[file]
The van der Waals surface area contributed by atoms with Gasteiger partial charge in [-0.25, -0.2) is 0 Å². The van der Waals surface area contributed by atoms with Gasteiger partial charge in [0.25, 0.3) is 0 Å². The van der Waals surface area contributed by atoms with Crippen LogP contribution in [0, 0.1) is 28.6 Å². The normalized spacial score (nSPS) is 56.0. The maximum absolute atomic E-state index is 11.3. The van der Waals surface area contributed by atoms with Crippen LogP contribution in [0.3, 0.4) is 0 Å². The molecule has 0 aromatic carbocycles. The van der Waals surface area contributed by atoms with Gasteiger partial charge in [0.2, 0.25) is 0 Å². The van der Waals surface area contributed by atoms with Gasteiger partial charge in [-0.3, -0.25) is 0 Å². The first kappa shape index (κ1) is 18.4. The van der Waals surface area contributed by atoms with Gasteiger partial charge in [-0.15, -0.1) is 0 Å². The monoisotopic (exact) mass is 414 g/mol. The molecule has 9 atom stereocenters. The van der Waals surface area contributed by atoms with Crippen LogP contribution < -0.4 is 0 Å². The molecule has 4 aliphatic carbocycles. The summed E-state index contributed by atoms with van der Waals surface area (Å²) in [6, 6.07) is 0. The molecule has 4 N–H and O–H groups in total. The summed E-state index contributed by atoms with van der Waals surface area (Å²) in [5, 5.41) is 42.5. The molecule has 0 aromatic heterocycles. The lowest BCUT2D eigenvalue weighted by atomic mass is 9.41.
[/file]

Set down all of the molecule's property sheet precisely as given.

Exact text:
The van der Waals surface area contributed by atoms with Gasteiger partial charge in [-0.25, -0.2) is 0 Å². The van der Waals surface area contributed by atoms with Gasteiger partial charge in [0.25, 0.3) is 0 Å². The van der Waals surface area contributed by atoms with Crippen LogP contribution in [0, 0.1) is 28.6 Å². The normalized spacial score (nSPS) is 56.0. The maximum absolute atomic E-state index is 11.3. The van der Waals surface area contributed by atoms with Crippen LogP contribution in [0.3, 0.4) is 0 Å². The molecule has 0 aromatic carbocycles. The van der Waals surface area contributed by atoms with Gasteiger partial charge in [0.2, 0.25) is 0 Å². The van der Waals surface area contributed by atoms with Gasteiger partial charge in [-0.3, -0.25) is 0 Å². The first kappa shape index (κ1) is 18.4. The van der Waals surface area contributed by atoms with Gasteiger partial charge in [-0.15, -0.1) is 0 Å². The monoisotopic (exact) mass is 414 g/mol. The molecule has 9 atom stereocenters. The van der Waals surface area contributed by atoms with Crippen LogP contribution < -0.4 is 0 Å². The molecule has 4 aliphatic carbocycles. The summed E-state index contributed by atoms with van der Waals surface area (Å²) in [6, 6.07) is 0. The molecule has 4 N–H and O–H groups in total. The summed E-state index contributed by atoms with van der Waals surface area (Å²) in [5, 5.41) is 42.5. The molecule has 0 aromatic heterocycles. The lowest BCUT2D eigenvalue weighted by atomic mass is 9.41.